I was midway through Zendaya’s Vogue July cover story when I paused, scrolled back up and reread one of the paragraphs a little more slowly:
“I got in a room with the heads of Disney Channel,” Zendaya says, recounting a meeting that took place four years ago, when she was sixteen…For her to sign on to K.C. Undercover, she decided, Disney would need to meet demands. First they would need to make her a producer. Next she objected to the show’s title, which at the time was Super Awesome Katy. “I was like, ‘The title is whack. That’s gonna change.’ ” She then rejected her character’s name (“Do I look like a Katy to you?”) and insisted that the show feature a family of color.
Sixteen years old. Apparently, my eyes hadn’t deceived me when I read it the first time. Her age startled me in the context of this particular story because the “demands” she makes seem more in line with the experienced wisdom of a world-worn, middle-aged adult — not only because she was smart to dismiss the show’s hilariously bad original title (Super Awesome Katy?? R U kidding me, Disney?), but also, more importantly, because she clearly possessed the ability to say “no” — a skill that most full-grown adults struggle to attain over the course of their life.
Zendaya’s “nos” didn’t stop there. She goes on the describe how she rejected additional proposed aspects of her would-be character: “I wanted to make sure that she wasn’t good at singing or acting or dancing. That she wasn’t artistically inclined. I didn’t want them to all of a sudden be like, ‘Oh, yeah, and then she sings this episode!’ No. She can’t dance; she can’t sing. She can’t do that stuff. There are other things that a girl can be.”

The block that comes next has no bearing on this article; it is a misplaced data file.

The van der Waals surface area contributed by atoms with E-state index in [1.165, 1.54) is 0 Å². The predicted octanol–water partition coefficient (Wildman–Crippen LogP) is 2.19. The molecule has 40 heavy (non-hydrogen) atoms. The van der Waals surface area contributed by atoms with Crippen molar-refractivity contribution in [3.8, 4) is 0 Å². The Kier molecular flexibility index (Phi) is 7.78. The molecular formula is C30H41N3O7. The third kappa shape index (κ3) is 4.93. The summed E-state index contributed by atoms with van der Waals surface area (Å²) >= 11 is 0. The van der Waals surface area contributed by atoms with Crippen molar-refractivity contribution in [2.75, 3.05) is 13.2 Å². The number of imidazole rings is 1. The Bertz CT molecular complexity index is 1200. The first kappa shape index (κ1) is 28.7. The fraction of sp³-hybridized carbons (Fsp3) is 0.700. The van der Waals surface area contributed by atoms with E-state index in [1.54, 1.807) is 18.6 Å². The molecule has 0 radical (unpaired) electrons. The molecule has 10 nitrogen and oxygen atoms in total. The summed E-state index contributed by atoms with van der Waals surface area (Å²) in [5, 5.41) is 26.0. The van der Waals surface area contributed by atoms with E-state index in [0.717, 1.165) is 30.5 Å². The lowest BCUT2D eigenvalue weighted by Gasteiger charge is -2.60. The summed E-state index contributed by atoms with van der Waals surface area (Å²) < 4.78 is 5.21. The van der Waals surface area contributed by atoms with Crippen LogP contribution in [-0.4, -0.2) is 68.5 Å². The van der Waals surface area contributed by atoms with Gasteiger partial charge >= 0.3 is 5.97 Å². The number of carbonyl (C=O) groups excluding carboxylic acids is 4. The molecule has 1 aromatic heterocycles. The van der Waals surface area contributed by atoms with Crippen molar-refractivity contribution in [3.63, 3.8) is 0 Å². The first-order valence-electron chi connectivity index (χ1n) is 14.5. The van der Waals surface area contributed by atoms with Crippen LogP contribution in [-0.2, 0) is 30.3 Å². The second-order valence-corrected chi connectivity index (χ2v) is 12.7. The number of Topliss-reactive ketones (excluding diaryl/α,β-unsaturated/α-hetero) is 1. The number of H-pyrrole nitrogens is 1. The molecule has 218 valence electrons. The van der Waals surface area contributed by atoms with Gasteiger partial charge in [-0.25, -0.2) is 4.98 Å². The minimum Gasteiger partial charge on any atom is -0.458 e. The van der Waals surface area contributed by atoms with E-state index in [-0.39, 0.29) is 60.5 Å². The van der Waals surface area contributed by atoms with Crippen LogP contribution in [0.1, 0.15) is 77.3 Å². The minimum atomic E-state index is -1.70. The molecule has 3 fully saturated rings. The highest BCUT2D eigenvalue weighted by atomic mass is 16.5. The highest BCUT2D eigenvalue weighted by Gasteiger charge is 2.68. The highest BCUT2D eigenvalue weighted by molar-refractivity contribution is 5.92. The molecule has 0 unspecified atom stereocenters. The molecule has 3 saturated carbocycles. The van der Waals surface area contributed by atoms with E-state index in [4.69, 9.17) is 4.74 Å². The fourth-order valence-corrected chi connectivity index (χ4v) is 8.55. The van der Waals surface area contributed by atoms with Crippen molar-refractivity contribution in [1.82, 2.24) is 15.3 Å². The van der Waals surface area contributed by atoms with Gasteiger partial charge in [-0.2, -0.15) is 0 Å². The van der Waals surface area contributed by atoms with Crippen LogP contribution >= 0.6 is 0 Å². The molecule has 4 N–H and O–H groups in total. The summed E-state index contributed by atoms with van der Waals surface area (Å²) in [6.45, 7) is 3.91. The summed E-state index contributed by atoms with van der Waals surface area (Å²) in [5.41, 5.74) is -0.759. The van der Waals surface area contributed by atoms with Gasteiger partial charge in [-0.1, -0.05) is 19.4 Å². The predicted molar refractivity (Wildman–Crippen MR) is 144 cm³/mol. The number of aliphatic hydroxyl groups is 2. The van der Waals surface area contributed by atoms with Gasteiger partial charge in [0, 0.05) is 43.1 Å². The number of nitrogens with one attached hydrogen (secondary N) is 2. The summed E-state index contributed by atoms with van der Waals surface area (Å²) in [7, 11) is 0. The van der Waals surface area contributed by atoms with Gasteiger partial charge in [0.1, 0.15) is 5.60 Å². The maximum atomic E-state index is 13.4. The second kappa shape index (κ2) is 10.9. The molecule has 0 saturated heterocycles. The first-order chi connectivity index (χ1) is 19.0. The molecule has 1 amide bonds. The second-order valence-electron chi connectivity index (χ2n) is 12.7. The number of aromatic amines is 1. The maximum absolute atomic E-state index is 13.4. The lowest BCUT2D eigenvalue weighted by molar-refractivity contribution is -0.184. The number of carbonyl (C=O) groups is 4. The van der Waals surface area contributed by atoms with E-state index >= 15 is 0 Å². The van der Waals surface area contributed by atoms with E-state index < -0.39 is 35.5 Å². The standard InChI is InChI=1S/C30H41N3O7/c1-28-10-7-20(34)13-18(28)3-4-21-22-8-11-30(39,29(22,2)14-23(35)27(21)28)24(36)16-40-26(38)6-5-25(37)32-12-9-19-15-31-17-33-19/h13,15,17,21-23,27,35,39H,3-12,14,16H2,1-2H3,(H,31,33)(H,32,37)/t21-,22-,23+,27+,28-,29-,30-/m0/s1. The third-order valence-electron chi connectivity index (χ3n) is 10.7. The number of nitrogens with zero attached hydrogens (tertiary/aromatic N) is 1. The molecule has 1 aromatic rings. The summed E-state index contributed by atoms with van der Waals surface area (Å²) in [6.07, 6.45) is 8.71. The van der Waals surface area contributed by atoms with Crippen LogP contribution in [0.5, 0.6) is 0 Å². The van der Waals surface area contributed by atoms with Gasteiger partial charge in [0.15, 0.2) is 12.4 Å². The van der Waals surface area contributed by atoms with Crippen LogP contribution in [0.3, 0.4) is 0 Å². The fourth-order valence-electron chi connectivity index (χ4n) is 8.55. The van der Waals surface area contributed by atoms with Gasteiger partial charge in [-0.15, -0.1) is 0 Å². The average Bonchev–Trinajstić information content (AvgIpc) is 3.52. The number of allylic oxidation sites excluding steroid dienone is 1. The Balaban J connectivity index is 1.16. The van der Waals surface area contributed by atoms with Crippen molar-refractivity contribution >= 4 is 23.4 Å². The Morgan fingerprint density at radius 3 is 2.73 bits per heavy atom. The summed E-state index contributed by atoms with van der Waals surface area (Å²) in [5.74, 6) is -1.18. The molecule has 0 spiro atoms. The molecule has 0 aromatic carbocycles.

“There are other things that a girl can be.” As I read these words, they rang with double meaning, because just like there are other things a girl can be besides artistically inclined, there are also other things a girl can be besides inherently, relentlessly, habitually acquiescent.
Mental-health therapist Megan Bruneau writes in Forbes, “So many of us – and particularly women – have a hard time saying, ‘No.’ We’re socialized to help, to nurture, to put others first; to never turn down opportunities or disappoint. And so we take on work that we don’t need to take on. We attend events that we don’t want to attend. We go on dates when we’d much rather be doing laundry or catching up on emails or reading.”
In other words, our inability to say “no” is not only wasting our time, but it’s also holding us back from doing what we really want to be doing and being who we really want to be.
Zendaya’s prescient awareness of this reality is no less remarkable at her current age of 20 than it was during the scenario she described taking place four years earlier: “A lot of people don’t realize their power,” she says in Vogue. “I have so many friends who say yes to everything or feel like they can’t stand up for themselves in a situation. No: You have the power.”
Zendaya hasn’t even reached legal drinking age, but somehow she’s figured out one of the greatest secrets to success — and it’s clearly paid off (quite literally), considering her rapid rise to stardom. Her emphasis on the importance of saying “no” actually echoes the sentiments of some of the world’s most successful leaders and innovators:
“Focusing is about saying no.” — Steve Jobs
“The art of leadership is saying no, not saying yes. It is very easy to say yes.” — Tony Blair
“We need to learn the slow ‘yes’ and the quick ‘no.’” — Warren Buffett
It’s not lost on me that all three of these quotes come from men, but that’s what makes Zendaya’s unapologetic allegiance to the word “no” all the more important. In exercising this power, she is making a radical declaration of her own value and her right to be the most important person in the room — a right she’s earned through perseverance, hard work and talent. It’s essentially the opposite of Imposter Syndrome. I hope it’s contagious.